Australian shopping centres – an opportunity rich asset class?

The Australian retail sector is challenging with a range of cyclical and structural factors impacting centre and asset performance. The latest Australian Bureau of Statistics (ABS) figures on retail turnover (seasonally adjusted) showed turnover growth below trend at 2.5% over the 12 months to September 2019. Our monitoring of retail vacancy rates highlight a reduction in new store openings and the rationalisation of retailer footprints. Sub-regional shopping centres are most exposed to retail sector headwinds and the national vacancy rate (arithmetic average) increased to 4.8% in 2Q19 – well above the 10-year average of 3.1%.

The headline vacancy rate only tells part of the story. Our centre managers’ insight publication revealed that 35% of centre managers’ reported an incentive of over 20% was required to attract a new tenant – up from 14% in the December 2015 edition of the survey.

The phrase “experience economy” was first coined in an article by B. Joseph Pine II and James H. Gilmore in 1998. Shopping centres are a microcosm of the experience economy and consumers require a diverse range of experiences from shopping centre visits. Proactive owners have responded to changing consumer requirements by evolving the tenancy mix to include more F&B, leisure activities, beauty and even urban farms.

Against this challenging backdrop, it may seem strange to classify Australian shopping centres as opportunity rich assets. We believe the opportunity relates to development activity to diversify the income stream. Chadstone in Melbourne – the largest shopping centre in the Southern Hemisphere – is at the forefront of this evolution and includes a hotel and multiple office towers.

Development potential extends beyond traditional property sectors. The nascent Build-to-Rent sector in Australia is one clear development opportunity. However, we believe the target demographic for the first generation of Build-to-Rent projects will be younger professionals. As a result, only shopping centres with a catchment comprising a high proportion of 20-35 year olds will be relevant.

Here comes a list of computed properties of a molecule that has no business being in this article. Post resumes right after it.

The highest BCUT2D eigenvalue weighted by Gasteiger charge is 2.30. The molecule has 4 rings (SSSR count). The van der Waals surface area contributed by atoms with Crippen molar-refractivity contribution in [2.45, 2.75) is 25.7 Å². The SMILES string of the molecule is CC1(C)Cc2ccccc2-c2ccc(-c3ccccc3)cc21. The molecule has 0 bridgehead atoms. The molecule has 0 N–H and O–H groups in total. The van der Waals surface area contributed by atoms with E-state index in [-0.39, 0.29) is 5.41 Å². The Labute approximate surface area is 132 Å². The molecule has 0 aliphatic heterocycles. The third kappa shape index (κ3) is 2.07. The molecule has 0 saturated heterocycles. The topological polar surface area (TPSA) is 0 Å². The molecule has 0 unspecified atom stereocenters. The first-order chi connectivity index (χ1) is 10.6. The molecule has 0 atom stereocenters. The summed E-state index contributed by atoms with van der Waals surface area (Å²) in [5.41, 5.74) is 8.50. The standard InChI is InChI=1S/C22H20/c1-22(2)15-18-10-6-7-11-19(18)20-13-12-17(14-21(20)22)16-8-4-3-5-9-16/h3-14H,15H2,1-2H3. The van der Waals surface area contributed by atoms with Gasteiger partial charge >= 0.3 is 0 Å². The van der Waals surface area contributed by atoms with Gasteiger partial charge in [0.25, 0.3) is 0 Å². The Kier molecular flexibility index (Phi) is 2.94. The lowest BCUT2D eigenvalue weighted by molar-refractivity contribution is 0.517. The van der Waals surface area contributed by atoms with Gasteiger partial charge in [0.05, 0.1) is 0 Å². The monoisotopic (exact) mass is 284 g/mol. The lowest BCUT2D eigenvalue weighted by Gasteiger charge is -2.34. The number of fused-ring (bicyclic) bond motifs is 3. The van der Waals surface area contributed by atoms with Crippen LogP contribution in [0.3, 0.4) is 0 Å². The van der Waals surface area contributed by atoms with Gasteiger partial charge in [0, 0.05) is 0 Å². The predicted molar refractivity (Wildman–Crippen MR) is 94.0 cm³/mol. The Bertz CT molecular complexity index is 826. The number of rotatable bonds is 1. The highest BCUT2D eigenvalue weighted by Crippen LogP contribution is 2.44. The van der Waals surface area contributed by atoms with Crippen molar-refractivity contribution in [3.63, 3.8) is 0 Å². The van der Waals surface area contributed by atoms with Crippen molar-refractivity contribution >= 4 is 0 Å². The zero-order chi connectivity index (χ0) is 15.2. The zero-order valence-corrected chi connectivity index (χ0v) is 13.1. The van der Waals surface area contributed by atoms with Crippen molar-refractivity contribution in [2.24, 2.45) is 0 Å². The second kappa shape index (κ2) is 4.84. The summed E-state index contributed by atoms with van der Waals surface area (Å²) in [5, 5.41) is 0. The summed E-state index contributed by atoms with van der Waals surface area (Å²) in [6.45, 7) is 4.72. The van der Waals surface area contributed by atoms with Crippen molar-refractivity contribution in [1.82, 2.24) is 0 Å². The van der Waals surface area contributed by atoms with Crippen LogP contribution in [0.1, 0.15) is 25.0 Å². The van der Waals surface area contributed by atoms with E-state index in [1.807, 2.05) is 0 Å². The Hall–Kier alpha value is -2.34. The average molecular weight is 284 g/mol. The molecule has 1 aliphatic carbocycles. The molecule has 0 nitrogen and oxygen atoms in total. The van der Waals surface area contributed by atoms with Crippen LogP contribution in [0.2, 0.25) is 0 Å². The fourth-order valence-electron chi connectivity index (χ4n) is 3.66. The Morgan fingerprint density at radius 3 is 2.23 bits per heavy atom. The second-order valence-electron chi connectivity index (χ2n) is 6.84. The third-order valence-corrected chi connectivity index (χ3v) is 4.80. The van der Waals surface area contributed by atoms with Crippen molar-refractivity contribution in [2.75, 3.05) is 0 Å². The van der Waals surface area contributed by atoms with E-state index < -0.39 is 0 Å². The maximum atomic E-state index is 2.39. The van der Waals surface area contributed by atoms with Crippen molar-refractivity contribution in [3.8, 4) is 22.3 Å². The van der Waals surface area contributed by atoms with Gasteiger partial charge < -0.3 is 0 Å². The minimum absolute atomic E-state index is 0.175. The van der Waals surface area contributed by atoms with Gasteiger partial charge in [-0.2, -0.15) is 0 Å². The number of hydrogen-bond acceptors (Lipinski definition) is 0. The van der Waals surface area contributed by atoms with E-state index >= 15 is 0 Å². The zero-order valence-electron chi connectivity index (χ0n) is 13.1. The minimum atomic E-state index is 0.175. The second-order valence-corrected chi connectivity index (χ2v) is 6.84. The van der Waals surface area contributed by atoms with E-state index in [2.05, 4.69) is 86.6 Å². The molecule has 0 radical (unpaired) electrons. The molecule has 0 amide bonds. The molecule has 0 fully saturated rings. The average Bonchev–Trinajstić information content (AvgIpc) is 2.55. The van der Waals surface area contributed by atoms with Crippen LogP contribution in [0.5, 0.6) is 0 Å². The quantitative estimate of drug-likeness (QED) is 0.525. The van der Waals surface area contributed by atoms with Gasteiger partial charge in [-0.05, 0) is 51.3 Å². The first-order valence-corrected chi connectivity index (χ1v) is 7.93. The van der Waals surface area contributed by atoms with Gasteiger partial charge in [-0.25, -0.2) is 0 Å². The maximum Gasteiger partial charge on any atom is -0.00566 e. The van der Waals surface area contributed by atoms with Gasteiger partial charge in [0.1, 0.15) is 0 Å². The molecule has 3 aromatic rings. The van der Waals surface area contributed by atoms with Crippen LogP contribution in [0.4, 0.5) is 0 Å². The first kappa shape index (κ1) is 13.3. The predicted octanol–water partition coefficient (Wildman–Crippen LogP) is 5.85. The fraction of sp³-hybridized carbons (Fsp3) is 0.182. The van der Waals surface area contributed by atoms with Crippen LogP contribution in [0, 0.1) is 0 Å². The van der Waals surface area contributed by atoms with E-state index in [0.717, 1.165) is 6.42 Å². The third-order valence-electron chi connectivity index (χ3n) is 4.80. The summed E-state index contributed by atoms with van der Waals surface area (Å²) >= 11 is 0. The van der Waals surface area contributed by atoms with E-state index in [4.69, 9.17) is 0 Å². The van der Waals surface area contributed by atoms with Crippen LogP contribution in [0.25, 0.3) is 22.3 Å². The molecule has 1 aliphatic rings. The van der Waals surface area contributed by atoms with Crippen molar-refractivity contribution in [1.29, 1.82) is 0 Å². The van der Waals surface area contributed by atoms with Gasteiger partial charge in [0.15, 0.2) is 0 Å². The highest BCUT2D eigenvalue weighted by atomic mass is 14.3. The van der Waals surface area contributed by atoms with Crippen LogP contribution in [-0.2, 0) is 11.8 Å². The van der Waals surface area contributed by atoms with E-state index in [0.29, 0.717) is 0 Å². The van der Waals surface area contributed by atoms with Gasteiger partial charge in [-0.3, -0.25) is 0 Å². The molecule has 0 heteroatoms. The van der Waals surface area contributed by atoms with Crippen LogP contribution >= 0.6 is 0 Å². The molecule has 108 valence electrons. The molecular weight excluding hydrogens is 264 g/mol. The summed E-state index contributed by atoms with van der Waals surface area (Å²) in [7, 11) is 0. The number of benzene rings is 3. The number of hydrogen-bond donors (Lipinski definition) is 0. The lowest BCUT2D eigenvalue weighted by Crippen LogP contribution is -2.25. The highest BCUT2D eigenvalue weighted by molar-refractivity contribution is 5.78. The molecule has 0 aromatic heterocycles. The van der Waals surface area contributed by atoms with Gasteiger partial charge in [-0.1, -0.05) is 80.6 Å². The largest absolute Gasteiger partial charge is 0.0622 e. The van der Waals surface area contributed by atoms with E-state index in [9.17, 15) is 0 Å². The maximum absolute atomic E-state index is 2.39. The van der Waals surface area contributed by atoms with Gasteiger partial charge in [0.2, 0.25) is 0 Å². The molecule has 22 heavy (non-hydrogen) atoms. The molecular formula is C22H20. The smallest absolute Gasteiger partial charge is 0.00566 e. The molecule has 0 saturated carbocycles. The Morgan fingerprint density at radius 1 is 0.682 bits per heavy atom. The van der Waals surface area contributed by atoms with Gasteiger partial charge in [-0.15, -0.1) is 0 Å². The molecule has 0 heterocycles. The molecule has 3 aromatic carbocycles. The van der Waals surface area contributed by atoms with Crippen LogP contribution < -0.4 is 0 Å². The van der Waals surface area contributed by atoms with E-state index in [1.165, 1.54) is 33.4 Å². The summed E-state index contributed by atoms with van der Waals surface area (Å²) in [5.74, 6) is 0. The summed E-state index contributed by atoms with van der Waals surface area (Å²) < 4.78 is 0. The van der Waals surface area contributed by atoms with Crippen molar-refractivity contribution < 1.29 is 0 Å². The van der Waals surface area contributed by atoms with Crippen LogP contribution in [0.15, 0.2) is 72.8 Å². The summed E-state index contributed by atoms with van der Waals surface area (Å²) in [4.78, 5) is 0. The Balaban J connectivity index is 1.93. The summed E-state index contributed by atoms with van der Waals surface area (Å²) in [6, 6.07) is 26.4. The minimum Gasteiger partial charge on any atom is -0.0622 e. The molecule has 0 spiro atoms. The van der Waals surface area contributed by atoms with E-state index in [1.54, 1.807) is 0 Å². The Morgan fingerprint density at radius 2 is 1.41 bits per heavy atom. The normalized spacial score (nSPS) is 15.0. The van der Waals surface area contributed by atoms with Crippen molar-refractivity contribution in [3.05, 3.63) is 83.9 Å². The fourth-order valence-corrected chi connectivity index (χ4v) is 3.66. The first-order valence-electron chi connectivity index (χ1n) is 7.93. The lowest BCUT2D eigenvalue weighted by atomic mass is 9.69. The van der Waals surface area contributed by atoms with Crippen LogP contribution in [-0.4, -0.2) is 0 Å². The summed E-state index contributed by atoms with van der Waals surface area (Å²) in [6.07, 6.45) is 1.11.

An interesting asset enhancement strategy relates to healthcare – a sector of increasing importance to the Australian economy. The ABS estimates that 15.7% of Australia’s population is above 65 years old, a figure projected to rise to 19.1% by 2050. In the US, the ageing trend is more advanced and shopping centre owners have started to respond. Simon Property Group recently opened the Leonard Cancer Institute on a former parking lot at The Shops at Mission Viejo in Southern California.

The introduction of a healthcare component to the sector comes back to understanding the catchment. A quick desktop research exercise shows the median age of a resident in Mission Viejo is 7 years higher than the US average, while the median income is double the US average.

The Australian retail sector is going through a period of evolution. Owners and investors have an opportunity to re-assess the characteristics of the sector. We believe that assets with development potential to diversify the income stream will be well positioned to navigate the structural changes within the retail sector.

The Australian economy – down but not out

The Australian economy has experienced a turbulent 2019. The most recent national accounts showed that the Australian economy only posted GDP growth of 1.8% over the 12 months to March 2019. The external environment has not been supportive with global economic uncertainty and the US-China trade war leading to fragile business and household confidence. However, the softer GDP figures are more a function of domestic factors with a reduction in consumption growth and private sector residential investment moving from a tailwind to a headwind for the Australian economy.

Economic growth projections for developed economies have been revised down over the next two years. The International Monetary Fund (IMF) World Economic Outlook (April 2019) has the Australian economy growing by 2.1% in 2019 and 2.8% in 2020. While the IMF’s projection is below Australia’s long-term (25 year) average GDP growth of 3.3%, Australia is projected to outperform major advanced economies in 2020 (Figure 1).

Figure 1: Advanced Economies GDP Growth, 2019 & 2020
Source: IMF (April 2019), JLL Research